My University of Wisconsin-Platteville alumni magazine came in the mail the other day. Like everybody else who gets an alumni magazine, I always scan the class notes in the back to see if there’s anything in there about anybody I used to know. Every once in a while, somebody’s had a baby, gotten a new job, you know the drill. This time, however, somebody I used to know was listed under “In Memoriam.”
Bob Carnes, or BC as he was sometimes known, was older than the rest of us. He’d enrolled in the broadcasting program at Platteville after attending community college and spending four years in the military. By the time I met him, he was chief announcer at the campus station. I zeroed in on him pretty quickly as the kind of jock I wanted to be—affable, professional, technically excellent—and he set an excellent example for the on-air people. It fell to him to approve the audition tapes of new jocks. In December 1978, he approved mine. At that time, the station had a rule that you needed at least one semester’s experience on the air before you could do a morning show. However, Bob needed somebody to cover his Thursday show one day during finals, so he bent the rule and allowed me to fill in for him.
By the next summer, I had snagged a job at KDTH in Dubuque. Bob and his roommate, another Platteville classmate, both worked at the other station in town, WDBQ. They took me in on the weekends that summer, letting me sleep on their couch between my weekend shifts. We spent a lot of Saturday nights hanging out together. Since both of them were older than me and had more experience in radio, I followed them around like a little brother. I learned a lot just watching Bob in the production studio recording commercials—he patiently explained what he was doing and why, and he cracked wise on his production reel whenever he messed up a take, a habit I soon adopted.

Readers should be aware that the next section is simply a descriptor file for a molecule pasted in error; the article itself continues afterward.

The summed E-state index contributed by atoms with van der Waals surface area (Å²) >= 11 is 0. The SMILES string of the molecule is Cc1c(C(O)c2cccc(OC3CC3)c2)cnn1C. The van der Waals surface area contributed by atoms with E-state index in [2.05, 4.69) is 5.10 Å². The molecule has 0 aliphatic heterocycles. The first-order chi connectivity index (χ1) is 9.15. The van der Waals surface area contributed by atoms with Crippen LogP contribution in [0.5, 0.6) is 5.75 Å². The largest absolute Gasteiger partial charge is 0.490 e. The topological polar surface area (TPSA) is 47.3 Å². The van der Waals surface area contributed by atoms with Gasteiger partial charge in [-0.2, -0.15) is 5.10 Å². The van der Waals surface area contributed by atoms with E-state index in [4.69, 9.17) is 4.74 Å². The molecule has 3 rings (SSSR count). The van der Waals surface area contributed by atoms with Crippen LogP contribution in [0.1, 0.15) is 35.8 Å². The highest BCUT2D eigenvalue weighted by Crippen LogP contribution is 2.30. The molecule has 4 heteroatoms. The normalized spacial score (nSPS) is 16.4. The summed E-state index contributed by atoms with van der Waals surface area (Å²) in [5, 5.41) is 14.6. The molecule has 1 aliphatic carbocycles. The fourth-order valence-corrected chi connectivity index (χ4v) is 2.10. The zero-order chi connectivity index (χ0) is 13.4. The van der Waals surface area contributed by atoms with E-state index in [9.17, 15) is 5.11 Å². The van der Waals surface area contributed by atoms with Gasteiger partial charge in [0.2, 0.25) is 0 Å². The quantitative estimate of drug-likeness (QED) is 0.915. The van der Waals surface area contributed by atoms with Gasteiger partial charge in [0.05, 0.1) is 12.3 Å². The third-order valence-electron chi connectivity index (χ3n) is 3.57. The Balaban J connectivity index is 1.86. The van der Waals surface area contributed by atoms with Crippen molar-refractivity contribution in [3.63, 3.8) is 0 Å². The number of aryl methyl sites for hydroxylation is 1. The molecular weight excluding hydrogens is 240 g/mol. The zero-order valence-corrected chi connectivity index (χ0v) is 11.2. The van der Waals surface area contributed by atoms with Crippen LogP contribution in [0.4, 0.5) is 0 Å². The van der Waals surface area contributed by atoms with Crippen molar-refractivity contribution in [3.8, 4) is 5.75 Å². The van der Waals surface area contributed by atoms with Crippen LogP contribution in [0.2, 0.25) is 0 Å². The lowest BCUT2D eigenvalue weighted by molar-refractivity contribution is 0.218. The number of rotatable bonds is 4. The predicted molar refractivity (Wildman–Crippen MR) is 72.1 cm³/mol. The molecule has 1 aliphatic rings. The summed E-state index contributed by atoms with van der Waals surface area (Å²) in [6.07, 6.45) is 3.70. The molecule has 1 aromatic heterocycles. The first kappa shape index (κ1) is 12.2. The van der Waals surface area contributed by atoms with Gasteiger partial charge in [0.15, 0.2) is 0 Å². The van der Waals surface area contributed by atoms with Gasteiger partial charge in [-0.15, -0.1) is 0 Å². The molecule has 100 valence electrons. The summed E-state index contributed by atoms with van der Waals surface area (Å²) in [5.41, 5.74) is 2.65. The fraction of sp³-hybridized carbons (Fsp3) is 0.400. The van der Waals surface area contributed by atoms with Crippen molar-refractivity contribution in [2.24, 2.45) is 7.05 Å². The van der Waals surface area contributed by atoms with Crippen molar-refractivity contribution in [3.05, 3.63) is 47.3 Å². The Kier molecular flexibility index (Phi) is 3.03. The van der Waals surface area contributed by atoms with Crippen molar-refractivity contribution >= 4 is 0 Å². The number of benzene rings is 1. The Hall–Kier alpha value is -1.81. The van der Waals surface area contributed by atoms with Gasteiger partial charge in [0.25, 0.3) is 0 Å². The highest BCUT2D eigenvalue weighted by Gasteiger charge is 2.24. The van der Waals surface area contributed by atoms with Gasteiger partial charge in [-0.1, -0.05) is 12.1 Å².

One night in the production studio, we started messing around with the extended version of “We Are Family” by Sister Sledge, a monster hit that summer, dubbing various animal noises and other sound effects over the last several minutes of the song. The guy on the air came in to see what we were doing, so we played it for him. You can guess what happened next—later that night, the next time “We Are Family” was scheduled to play, WDBQ’s listeners were treated to our adulterated version.
It was one of the great disappointments of my college career that I didn’t get to follow in Bob’s footsteps as chief announcer when I sought the post in 1981. (Those who were there will tell you that the assholitude I displayed much of the time in those years reached toxic levels and cost me the opportunity, and they’d be right.) And after he graduated, I lost track of Bob, although I always thought of him whenever I remembered that first memorable morning on the air. He stayed in radio for at least a few years afterward. After that, I don’t know. From his obit, I learned that the end of his life he worked in his family’s appliance business in his hometown of Elkader, Iowa. Also from his obit, I found out for the first time just how much older he was than the rest of us—10 years. He was 57 when he died last November.
Nobody in the radio biz is self-made. We all had people along the way who helped us become whatever it is we are. BC was one of mine.
There are passages in life you’re ready for, and passages that you don’t see coming until they’re past, and then you think, “Damn, I wasn’t ready for that.” This is one of mine.